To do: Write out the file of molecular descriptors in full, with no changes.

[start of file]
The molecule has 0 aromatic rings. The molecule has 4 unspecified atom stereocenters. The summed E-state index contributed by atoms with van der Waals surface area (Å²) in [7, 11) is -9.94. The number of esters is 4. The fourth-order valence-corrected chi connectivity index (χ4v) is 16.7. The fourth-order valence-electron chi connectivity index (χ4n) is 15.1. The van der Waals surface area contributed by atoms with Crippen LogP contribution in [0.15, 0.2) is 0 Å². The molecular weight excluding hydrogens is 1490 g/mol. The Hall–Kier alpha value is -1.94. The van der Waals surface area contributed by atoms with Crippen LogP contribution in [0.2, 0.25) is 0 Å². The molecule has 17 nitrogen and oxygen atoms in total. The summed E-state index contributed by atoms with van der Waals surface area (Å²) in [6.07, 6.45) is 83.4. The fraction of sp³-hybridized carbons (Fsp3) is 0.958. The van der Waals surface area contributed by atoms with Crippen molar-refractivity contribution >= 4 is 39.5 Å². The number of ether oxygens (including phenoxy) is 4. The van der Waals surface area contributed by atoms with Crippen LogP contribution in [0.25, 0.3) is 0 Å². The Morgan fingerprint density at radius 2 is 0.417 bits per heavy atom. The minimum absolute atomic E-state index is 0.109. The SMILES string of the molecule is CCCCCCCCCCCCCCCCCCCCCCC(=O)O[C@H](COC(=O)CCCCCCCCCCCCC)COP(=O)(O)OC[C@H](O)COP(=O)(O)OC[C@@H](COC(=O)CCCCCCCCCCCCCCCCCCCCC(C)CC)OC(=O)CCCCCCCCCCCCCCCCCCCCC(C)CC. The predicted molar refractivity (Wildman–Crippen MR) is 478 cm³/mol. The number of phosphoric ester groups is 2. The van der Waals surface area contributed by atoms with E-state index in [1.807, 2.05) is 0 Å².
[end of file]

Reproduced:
The molecule has 0 aromatic rings. The molecule has 4 unspecified atom stereocenters. The summed E-state index contributed by atoms with van der Waals surface area (Å²) in [7, 11) is -9.94. The number of esters is 4. The fourth-order valence-corrected chi connectivity index (χ4v) is 16.7. The fourth-order valence-electron chi connectivity index (χ4n) is 15.1. The van der Waals surface area contributed by atoms with Crippen LogP contribution in [0.15, 0.2) is 0 Å². The molecular weight excluding hydrogens is 1490 g/mol. The Hall–Kier alpha value is -1.94. The van der Waals surface area contributed by atoms with Crippen LogP contribution in [0.2, 0.25) is 0 Å². The molecule has 17 nitrogen and oxygen atoms in total. The summed E-state index contributed by atoms with van der Waals surface area (Å²) in [6.07, 6.45) is 83.4. The fraction of sp³-hybridized carbons (Fsp3) is 0.958. The van der Waals surface area contributed by atoms with Crippen molar-refractivity contribution >= 4 is 39.5 Å². The number of ether oxygens (including phenoxy) is 4. The van der Waals surface area contributed by atoms with Crippen LogP contribution in [0.25, 0.3) is 0 Å². The Morgan fingerprint density at radius 2 is 0.417 bits per heavy atom. The minimum absolute atomic E-state index is 0.109. The SMILES string of the molecule is CCCCCCCCCCCCCCCCCCCCCCC(=O)O[C@H](COC(=O)CCCCCCCCCCCCC)COP(=O)(O)OC[C@H](O)COP(=O)(O)OC[C@@H](COC(=O)CCCCCCCCCCCCCCCCCCCCC(C)CC)OC(=O)CCCCCCCCCCCCCCCCCCCCC(C)CC. The predicted molar refractivity (Wildman–Crippen MR) is 478 cm³/mol. The number of phosphoric ester groups is 2. The van der Waals surface area contributed by atoms with E-state index in [1.807, 2.05) is 0 Å².